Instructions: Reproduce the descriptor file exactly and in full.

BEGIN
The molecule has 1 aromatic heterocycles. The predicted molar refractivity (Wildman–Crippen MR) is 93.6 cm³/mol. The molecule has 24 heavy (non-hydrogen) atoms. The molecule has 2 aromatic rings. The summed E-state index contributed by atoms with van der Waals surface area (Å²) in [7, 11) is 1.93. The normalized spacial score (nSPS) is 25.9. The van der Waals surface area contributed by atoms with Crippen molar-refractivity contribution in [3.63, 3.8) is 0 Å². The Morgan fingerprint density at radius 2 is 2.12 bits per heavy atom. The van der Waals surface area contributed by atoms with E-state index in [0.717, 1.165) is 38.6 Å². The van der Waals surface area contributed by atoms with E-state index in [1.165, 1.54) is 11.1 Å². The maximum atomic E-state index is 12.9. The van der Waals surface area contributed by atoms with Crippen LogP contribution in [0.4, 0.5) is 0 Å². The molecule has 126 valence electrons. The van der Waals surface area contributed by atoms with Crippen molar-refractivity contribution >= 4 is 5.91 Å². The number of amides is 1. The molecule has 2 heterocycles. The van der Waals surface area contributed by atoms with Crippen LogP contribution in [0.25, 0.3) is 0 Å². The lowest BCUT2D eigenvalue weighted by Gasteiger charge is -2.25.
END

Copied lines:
The molecule has 1 aromatic heterocycles. The predicted molar refractivity (Wildman–Crippen MR) is 93.6 cm³/mol. The molecule has 24 heavy (non-hydrogen) atoms. The molecule has 2 aromatic rings. The summed E-state index contributed by atoms with van der Waals surface area (Å²) in [7, 11) is 1.93. The normalized spacial score (nSPS) is 25.9. The van der Waals surface area contributed by atoms with Crippen molar-refractivity contribution in [3.63, 3.8) is 0 Å². The Morgan fingerprint density at radius 2 is 2.12 bits per heavy atom. The van der Waals surface area contributed by atoms with E-state index in [0.717, 1.165) is 38.6 Å². The van der Waals surface area contributed by atoms with E-state index in [1.165, 1.54) is 11.1 Å². The maximum atomic E-state index is 12.9. The van der Waals surface area contributed by atoms with Crippen LogP contribution in [0.4, 0.5) is 0 Å². The molecule has 126 valence electrons. The van der Waals surface area contributed by atoms with Crippen molar-refractivity contribution >= 4 is 5.91 Å². The number of amides is 1. The molecule has 2 heterocycles. The van der Waals surface area contributed by atoms with Crippen LogP contribution in [0.25, 0.3) is 0 Å². The lowest BCUT2D eigenvalue weighted by Gasteiger charge is -2.25.